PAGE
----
Another day of walking, another day of exhaustion and near starvation. She knew it was time. She waited until she was desperate and worried about her survival before she pulled out her gun and looked for something she could shoot to eat. It was risky not just because of the noise, but because she had no idea if these animals were okay to eat or if one bite could kill her. She'd seen what the radiation had done to some of them, but she had no choice. She saw another squirrel and it had no visible damage. It took a bullet to the tail, which wasn't enough to kill it, but it fell from the tree and Clarke took care of the rest. She had a knife from the house and used it to clean it up as best she could and then set about starting a small enough fire. She knew she would never be able to eat raw squirrel so she'd have to take another risk and let the smoke from her fire rise above the tree line. Maybe someone would see it. Maybe they wouldn't, but as she finished eating the squirrel and laid down by the warm fire, she decided not to care about what might happen as a result.
Sleep came and went and she again woke with the sun, packed her gear and walked on. She shot another squirrel mid-day and ate half and carried the rest with her for later. She stopped by the river as needed to refill her water and she had to admit that as much as this was a struggle, she was actually starting to get used to it. Her ankle was still hurting and she had to stop and rest more than usual and with all the walking it wasn't getting any better, but it wasn't getting any worse. She probably should have stayed in that house, but there was no food. The skylight was her only entry and exit point, which made it unsafe and she still felt the need to be further and further away from Camp Jaha.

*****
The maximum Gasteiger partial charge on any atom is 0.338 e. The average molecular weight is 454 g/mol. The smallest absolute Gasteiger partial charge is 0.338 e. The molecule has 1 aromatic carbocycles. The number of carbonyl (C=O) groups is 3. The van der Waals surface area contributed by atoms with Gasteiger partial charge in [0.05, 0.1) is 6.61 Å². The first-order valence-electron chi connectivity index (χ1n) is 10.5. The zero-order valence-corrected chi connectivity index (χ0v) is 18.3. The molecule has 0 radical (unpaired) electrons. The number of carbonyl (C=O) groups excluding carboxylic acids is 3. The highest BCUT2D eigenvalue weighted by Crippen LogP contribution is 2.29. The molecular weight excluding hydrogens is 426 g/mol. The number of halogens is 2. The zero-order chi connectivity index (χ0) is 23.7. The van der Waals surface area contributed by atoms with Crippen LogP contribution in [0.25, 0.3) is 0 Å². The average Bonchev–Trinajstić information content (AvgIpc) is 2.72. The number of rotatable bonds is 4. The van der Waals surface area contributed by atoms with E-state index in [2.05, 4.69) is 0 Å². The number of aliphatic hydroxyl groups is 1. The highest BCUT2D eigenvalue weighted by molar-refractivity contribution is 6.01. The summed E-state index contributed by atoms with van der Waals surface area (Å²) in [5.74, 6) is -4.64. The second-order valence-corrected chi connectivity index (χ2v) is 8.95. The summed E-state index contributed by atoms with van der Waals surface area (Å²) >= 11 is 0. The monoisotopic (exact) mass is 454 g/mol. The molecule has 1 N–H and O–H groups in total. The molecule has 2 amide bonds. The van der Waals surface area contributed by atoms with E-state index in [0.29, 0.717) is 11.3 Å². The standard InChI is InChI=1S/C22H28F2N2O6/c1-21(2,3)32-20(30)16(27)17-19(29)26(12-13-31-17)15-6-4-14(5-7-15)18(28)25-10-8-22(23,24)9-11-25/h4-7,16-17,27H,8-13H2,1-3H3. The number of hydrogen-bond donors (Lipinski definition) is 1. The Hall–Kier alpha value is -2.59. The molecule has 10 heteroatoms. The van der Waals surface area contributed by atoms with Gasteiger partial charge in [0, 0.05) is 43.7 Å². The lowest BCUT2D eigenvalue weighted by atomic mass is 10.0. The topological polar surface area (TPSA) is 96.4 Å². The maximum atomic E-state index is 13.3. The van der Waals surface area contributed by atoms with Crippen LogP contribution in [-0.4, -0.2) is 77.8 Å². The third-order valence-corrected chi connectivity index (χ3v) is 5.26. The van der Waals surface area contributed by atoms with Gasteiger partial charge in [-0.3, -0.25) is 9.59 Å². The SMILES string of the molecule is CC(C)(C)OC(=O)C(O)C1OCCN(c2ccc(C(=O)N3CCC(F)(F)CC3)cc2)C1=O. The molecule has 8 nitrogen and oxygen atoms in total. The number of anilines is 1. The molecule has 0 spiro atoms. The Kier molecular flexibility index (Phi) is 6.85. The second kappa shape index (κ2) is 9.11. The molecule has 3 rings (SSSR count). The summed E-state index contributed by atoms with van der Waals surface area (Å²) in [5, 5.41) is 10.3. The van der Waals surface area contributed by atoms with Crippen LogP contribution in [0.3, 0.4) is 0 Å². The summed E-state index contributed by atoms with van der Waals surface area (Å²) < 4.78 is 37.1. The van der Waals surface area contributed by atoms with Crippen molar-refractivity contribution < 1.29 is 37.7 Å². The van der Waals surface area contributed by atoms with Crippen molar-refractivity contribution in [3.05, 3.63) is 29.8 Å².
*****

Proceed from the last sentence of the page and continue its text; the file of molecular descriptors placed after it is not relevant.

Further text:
It was then that she heard the sounds of a branch cracking. She stopped immediately and turned around. Her skull was met with a hard object and everything went dark. Her head was pounding in pain. She opened her eyes slowly at first as she came to and noticed she was moving. Her hands were tied behind her back. She was lying in a cart of some kind being pulled by a large man dressed like a grounder, but not. He wasn't dressed like a warrior. He carried no weapon. He must have hit her with a tree limb or a rock. She couldn't tell if she was bleeding, but she didn't think she was. She just knew her head hurt and now that she wasn't pushing herself to walk through the pain, she could feel stabbing in her ankle. It was definitely swollen and she'd done herself no favors by not resting it properly. The grounder pulling the cart was dressed in a fur and had no visible tattoos she could see. He had short, dark hair and pulled her quickly through the woods.
Just as she was about to ask who he was or where she was going, he dropped the two handles of the cart and it abruptly stopped. Pain shot through her head and her foot, but she lifted herself up anyway and looked ahead. In front of her was the last place she wanted to be. It was worse than Camp Jaha. She'd never been here, but it had been described to her well enough to know that she was in the capital.
"Lexa." She said to herself.